By Ali Belabess
Microsimulation models of health outcomes are designed to reproduce the epidemiological dynamics of a population of interest. Models do so by simulating individual life histories for each member of the population, including key dimensions of disease processes. Every individual’s state is updated annually according to statistical models accounting for a wide range of factors that influence their probabilities of developing diseases or dying, such as age, sex, socio-economic status, body mass index, smoking status, alcohol consumption, food and nutrient intakes, and physical activity. These characteristics and behaviours evolve over time and could directly or indirectly modify the risk profile of the individual and their susceptibility to new diseases. The simulated life histories can then be aggregated to estimate the population-level effects of policies and interventions.
The modelling team at Imperial College London has developed a generic and flexible framework to model the very complex associations between key risk factors and their links with a range of non-communicable diseases, while giving users the option of testing different hypotheses. More specifically, users are able to choose what risk factors to simulate and define their causality structure. Based on this logic, the model analyses historical data, surveys and country-level data, to infer a plausible dynamic which is subsequently combined with demographic and epidemiological data to create a baseline scenario. Alternative scenarios are then generated and compared with the baseline scenario to determine the effects of health care interventions and policies both for the individual and for the whole of society.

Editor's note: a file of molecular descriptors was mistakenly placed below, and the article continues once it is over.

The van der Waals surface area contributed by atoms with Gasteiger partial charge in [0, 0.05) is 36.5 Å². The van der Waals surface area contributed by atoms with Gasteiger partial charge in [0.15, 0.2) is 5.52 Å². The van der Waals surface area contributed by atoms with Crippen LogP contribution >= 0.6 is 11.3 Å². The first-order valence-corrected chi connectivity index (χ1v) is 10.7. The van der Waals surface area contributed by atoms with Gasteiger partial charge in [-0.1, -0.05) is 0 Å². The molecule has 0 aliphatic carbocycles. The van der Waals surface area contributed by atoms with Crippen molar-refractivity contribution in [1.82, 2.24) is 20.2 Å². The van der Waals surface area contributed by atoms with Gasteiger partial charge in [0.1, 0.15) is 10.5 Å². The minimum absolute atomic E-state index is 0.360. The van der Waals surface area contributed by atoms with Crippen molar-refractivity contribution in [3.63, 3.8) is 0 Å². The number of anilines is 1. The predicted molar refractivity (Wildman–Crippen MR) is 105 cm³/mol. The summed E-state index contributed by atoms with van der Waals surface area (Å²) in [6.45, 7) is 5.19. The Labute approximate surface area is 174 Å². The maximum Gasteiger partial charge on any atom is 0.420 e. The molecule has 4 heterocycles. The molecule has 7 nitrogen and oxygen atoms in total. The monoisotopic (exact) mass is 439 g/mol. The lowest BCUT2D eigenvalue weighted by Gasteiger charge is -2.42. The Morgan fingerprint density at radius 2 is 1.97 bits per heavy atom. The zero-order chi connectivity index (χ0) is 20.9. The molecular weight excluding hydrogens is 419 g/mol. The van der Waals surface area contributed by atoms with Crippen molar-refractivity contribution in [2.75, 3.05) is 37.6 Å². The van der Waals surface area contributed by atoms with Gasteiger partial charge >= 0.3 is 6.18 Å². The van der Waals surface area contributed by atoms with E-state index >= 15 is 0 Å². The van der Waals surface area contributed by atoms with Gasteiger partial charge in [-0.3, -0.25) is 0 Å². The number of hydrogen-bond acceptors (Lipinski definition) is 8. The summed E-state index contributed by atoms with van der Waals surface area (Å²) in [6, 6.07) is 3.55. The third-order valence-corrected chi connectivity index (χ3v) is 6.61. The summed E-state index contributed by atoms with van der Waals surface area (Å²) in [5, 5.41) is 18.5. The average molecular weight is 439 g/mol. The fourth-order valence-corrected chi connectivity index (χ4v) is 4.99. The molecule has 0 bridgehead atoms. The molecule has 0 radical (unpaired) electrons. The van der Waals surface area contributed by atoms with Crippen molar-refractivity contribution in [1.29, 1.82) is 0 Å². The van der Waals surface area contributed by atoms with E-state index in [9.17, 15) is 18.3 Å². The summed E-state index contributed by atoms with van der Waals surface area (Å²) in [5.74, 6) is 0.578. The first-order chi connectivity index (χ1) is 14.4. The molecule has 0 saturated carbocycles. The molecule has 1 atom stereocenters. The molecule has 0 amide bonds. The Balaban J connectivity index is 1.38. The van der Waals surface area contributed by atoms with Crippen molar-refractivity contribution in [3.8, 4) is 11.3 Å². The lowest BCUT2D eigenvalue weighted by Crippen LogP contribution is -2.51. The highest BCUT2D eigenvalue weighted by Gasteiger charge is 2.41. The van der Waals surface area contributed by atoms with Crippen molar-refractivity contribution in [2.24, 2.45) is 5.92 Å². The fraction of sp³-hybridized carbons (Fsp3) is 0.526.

Currently, the team is adding two new modules to the microsimulation tool:
- Health care expenditures: This module uses advanced machine learning algorithms to analyse the last 16 years of health spending data. The aim is to predict future spending in a country based on the profile of diseases.
- Cancer modelling: Mortality due to cancers is typically a declining function of time since diagnosis, and it varies across different types of cancer. The team is developing a module for cancers that will analyse a combination of epidemiological data from IHME and GLOBOCAN IARC databases to infer the necessary rates for the microsimulation tool.